On Slate, Joseph Thomas writes that the time and effort he has spent writing a biography of Shel Silverstein will likely come to naught because he cannot get permission from the Silverstein estate to quote from any of Silverstein’s material (probably because the biography covers Silverstein’s lesser-known adult work alongside his better-known children’s work, and the estate would prefer to preserve his kid-friendly image).

And so I came up against the hard truth of the literary biographer: It’s crucial to establish friendly relations with the estates of deceased (and more rarely, living) artists whose work is protected by copyright. You see, scholars have to request permission to reproduce more than a few lines of a copyrighted poem or song lyric. Or, more precisely, we don’t have to, but our publishers (largely academic, nonprofit university presses) tend to insist that we ask permission in order to protect themselves from lawsuits. You may have heard of something called “fair use.” One would think fair use was custom built to protect scholars and artists who want or need to reproduce excerpts from copyrighted work in the service of education or art or scholarship—and one would be right. But whether we’re protected or not, most presses prefer to play it safe and make scholars request permission.

With that requirement for permission in place, writers might find themselves playing it safe and leaving out any controversial material in order to avoid offending the estate who has the power to grant or deny permission for the excerpting they need in order to be able to publish their work without legal trouble. For example, he points out a song Silverstein wrote and performed about how he hated childen, complete with use of the “f-bomb” (and quotes five lines, perhaps in the hope that the estate will sue and Slate will take them to court). As long as the estate is able to wield the power of censorship over anything that presents the writer in a way they don’t like, it is essentially unpublishable.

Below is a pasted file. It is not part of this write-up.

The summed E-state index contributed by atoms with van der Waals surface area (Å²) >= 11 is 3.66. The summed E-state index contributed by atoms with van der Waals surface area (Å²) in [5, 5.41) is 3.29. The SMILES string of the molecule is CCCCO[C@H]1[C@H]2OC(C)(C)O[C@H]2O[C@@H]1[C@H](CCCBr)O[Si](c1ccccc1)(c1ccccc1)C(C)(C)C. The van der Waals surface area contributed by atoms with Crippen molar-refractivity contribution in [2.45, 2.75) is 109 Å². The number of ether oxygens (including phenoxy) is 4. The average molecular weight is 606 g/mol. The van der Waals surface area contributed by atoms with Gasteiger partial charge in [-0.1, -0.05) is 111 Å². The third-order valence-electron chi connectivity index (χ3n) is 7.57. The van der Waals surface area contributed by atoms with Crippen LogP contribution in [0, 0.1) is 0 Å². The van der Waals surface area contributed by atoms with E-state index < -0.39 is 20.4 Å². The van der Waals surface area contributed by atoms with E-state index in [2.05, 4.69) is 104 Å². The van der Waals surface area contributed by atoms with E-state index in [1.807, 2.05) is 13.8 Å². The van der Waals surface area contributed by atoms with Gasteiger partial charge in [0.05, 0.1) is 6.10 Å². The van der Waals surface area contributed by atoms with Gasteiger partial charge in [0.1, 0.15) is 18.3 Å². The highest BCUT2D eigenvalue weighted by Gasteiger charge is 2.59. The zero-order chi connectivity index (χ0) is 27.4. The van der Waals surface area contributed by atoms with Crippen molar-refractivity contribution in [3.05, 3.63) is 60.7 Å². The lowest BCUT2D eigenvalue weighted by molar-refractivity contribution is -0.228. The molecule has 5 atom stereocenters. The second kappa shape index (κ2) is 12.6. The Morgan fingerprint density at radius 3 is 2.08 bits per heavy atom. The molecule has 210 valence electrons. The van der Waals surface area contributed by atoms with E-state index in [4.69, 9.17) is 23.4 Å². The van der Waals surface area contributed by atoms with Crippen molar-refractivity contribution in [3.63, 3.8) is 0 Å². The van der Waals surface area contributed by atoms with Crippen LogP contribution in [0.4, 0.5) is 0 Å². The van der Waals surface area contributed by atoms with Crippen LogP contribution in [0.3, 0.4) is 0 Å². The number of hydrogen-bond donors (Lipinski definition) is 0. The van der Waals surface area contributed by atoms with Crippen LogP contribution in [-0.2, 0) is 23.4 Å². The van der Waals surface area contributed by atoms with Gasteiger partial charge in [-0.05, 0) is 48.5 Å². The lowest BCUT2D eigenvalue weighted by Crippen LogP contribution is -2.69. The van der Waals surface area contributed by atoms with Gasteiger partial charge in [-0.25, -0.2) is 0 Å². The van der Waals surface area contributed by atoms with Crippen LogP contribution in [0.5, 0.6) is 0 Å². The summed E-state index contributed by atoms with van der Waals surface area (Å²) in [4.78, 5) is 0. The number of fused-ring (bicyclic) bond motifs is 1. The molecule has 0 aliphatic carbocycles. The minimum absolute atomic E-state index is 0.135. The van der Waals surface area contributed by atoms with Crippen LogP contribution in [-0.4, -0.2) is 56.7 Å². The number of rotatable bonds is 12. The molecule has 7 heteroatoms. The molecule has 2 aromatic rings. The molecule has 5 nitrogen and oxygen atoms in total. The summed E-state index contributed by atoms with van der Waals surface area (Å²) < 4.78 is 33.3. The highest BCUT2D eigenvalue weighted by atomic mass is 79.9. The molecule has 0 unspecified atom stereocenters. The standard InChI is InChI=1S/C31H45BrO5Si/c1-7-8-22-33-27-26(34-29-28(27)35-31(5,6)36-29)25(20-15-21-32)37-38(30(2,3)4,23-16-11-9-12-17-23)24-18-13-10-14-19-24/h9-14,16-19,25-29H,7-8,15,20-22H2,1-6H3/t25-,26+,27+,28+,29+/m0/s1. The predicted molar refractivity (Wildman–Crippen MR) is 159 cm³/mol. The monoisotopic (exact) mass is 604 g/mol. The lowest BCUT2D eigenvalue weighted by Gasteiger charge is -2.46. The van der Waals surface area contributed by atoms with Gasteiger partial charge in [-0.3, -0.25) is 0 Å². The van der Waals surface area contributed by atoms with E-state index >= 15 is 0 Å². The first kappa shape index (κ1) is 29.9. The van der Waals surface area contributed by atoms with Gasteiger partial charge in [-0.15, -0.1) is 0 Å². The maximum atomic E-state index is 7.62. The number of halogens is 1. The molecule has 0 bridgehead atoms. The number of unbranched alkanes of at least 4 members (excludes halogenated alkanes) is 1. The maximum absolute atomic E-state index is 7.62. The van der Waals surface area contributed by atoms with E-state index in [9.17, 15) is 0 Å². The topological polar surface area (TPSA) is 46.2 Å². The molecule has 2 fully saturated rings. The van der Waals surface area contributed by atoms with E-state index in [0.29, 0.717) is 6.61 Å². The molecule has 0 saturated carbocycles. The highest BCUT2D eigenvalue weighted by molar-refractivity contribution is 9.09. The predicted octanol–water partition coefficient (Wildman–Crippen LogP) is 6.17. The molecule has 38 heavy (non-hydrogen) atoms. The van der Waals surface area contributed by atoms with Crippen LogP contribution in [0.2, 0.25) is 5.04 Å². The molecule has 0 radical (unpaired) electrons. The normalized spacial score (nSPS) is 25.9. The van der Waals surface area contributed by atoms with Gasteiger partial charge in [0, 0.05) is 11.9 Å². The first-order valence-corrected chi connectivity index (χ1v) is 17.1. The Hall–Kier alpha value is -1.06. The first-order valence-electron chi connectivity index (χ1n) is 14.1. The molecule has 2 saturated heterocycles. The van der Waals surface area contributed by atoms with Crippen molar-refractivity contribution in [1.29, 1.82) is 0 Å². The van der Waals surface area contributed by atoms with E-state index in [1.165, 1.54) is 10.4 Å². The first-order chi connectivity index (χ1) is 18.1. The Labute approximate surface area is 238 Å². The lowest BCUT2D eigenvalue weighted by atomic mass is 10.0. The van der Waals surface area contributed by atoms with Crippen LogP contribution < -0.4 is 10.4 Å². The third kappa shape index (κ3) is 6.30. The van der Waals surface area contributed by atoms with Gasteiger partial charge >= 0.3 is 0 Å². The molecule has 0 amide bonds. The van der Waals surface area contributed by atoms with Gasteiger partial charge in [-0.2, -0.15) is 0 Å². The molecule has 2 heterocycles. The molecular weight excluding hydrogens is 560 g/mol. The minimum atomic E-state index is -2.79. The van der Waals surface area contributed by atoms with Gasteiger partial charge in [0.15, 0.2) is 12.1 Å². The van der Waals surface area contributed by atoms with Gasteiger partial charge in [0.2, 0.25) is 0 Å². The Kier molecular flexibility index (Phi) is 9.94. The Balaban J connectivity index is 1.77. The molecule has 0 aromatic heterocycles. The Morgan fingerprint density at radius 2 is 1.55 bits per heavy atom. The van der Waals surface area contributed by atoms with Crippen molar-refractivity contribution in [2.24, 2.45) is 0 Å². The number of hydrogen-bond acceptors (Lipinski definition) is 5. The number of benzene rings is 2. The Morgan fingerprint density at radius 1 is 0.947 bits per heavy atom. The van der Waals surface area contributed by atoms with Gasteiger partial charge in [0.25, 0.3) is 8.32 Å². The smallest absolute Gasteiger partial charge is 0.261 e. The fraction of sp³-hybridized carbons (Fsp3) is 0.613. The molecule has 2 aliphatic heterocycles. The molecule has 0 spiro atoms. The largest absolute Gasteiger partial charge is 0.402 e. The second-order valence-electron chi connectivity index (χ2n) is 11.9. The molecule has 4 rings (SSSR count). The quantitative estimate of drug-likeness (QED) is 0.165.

And so we once more encounter the critical problem with “fair use”—the fact that it is a defense, not a right, and anyone who wishes to test it needs to be willing and able to defend himself in court for it. This means that, by and large, only those companies that can afford to spend lawyers’ time like we spend cell phone minutes get to enjoy it. For example, no one had the money or resources necessary to build a complete scanned index of all printed books, including those in copyright, until Google did it. After years of costly legal wrangling, it only just got declared to be fair use—and even that ruling has yet to weather the appeals process.

Oh sure, sometimes you will find civil rights groups speaking up for some individual’s rights as in any other cause, but most people end up stuck like Joseph Thomas—having poured years of their life into a project that will probably never see the light of day. Without a publisher willing and able to stand up to Silverstein’s estate, he might as well shove it in a safety deposit box and leave it to his grandkids to publish when the material hits the public domain beginning in 2051.

And it’s not clear what, if anything, can be done about this. The White House has suggested providing greater access to resources about previous findings of fair use, so that authors and their estates will have a better idea of when something is likely to be found to be fair use by the courts so they can decide not to spend the time and expense of suing. But that’s not going to help if they decide they want to sue anyway—especially since, as in this case, the mere threat of legal action could be enough to keep the would-be fair user from being willing to risk it regardless.

Unless some solution can be found, it’s going to be hard to get past the problem of needing permission to paint an unflattering view of someone if it involves quoting from their works. Which is a real pity.